Watch: A conversation on the health preparedness workforce
On Thursday, June 15, in Washington, D.C., Axios health care editor Tina Reed hosted conversations examining ways to bolster the health workforce and improve pandemic preparedness. Guests included HRSA administrator Carole Johnson, Howard University Hospital vice president and chief nursing officer Dr. India Medley, and Sen. Tina Smith (D-Minn.). A View from the Top sponsored segment featured Infectious Diseases Society of America treasurer Dr. Jeanne Marrazzo.
Carole Johnson discussed how HRSA is allocating resources and investments toward clinical training programs and employee well-being to build retention in the health care workforce.
- On growing investment in the well-being of the health care workforce: “For a long time, our investments in the health care workforce have been, appropriately, focused on growing and diversifying the workforce, helping to encourage people to practice in tiny communities. For the first time in the American Rescue Plan, we got new resources to invest in the health and well-being of the current workforce, and so really focused on retention.”
Dr. India Medley highlighted how the pandemic changed the experience of being a health care worker and also provided lessons learned for future preparedness plans.
- On preparing for the next public health threat: “We want everyone, every worker in our hospital regardless of the discipline, to be prepared. So it was not like, ‘okay, that’s over, we can move on and relax’. And it’s not that we want everybody to be stressed out, but we just want everybody to realize that we’ve now taken it to another level, and this other level is the new normal.”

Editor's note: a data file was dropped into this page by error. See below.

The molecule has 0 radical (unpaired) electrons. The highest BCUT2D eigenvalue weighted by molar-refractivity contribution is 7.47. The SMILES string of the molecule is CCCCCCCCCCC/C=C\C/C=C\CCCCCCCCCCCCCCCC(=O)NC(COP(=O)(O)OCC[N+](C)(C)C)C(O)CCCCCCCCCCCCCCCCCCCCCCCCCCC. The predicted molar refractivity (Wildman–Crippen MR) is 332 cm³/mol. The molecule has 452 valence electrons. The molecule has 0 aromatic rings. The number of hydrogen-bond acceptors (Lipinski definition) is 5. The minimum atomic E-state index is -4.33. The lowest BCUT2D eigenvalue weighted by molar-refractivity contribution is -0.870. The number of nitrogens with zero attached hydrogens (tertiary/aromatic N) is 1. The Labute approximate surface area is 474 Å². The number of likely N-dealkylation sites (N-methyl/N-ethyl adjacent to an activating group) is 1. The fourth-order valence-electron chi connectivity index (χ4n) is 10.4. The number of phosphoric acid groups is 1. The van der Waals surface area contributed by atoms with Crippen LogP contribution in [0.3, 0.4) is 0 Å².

Sen. Tina Smith explained how pressures on the health care workforce worsened during the pandemic and have contributed to widespread staffing shortages.
- On how staffing shortages impact patients: “It creates just a much more pressurized and challenging system. I mean, I think that in this country we have a lot of challenges getting people access to health care. I think health care is a human right, and there are many, many ways in which people just don’t have access to care. But if you think about the challenges in a space where there aren’t enough people working in emergency rooms or you have to wait a long time to get an appointment, even if you’re not struggling with lack of insurance or other barriers to care, it just creates a lot more challenge.”
In the View from the Top segment, Dr. Jeanne Marrazzo shared how shortages of infectious disease physicians across the country pose challenges for people who need specialized care or live in rural communities.
- “I’ll give you a little bit of my experience as a person who works in Birmingham, Alabama, where we have over 80% of counties who do not have an infectious disease physician. And that is true throughout the United States. So infectious disease physicians tend to be concentrated in metropolitan, highly dense urban areas…so the challenge in a place like where I live is to get the kind of care that we provide, which, as I intimated before, can be highly specialized.”
Thank you to IDSA for sponsoring this event.